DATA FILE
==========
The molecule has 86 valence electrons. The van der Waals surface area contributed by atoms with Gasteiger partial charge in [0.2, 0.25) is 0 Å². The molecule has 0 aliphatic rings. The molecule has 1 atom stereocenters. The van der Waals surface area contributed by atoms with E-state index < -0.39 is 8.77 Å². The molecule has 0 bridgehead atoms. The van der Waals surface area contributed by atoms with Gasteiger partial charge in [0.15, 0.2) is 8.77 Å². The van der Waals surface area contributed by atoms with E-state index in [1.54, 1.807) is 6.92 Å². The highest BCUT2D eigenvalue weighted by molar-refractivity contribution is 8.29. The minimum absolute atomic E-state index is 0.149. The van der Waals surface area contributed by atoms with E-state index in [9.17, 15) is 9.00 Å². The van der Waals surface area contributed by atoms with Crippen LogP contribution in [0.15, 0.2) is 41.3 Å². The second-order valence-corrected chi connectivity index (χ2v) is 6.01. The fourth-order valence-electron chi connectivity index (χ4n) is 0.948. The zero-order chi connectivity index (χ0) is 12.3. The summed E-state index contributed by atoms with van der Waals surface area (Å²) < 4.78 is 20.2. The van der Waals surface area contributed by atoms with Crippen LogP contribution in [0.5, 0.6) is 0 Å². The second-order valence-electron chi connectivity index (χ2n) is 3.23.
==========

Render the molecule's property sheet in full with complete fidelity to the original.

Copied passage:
The molecule has 86 valence electrons. The van der Waals surface area contributed by atoms with Gasteiger partial charge in [0.2, 0.25) is 0 Å². The molecule has 0 aliphatic rings. The molecule has 1 atom stereocenters. The van der Waals surface area contributed by atoms with E-state index < -0.39 is 8.77 Å². The molecule has 0 bridgehead atoms. The van der Waals surface area contributed by atoms with Gasteiger partial charge in [0.15, 0.2) is 8.77 Å². The van der Waals surface area contributed by atoms with E-state index in [1.54, 1.807) is 6.92 Å². The highest BCUT2D eigenvalue weighted by molar-refractivity contribution is 8.29. The minimum absolute atomic E-state index is 0.149. The van der Waals surface area contributed by atoms with E-state index in [9.17, 15) is 9.00 Å². The van der Waals surface area contributed by atoms with Crippen LogP contribution in [0.15, 0.2) is 41.3 Å². The second-order valence-corrected chi connectivity index (χ2v) is 6.01. The fourth-order valence-electron chi connectivity index (χ4n) is 0.948. The zero-order chi connectivity index (χ0) is 12.3. The summed E-state index contributed by atoms with van der Waals surface area (Å²) < 4.78 is 20.2. The van der Waals surface area contributed by atoms with Crippen LogP contribution in [0.5, 0.6) is 0 Å². The second-order valence-electron chi connectivity index (χ2n) is 3.23.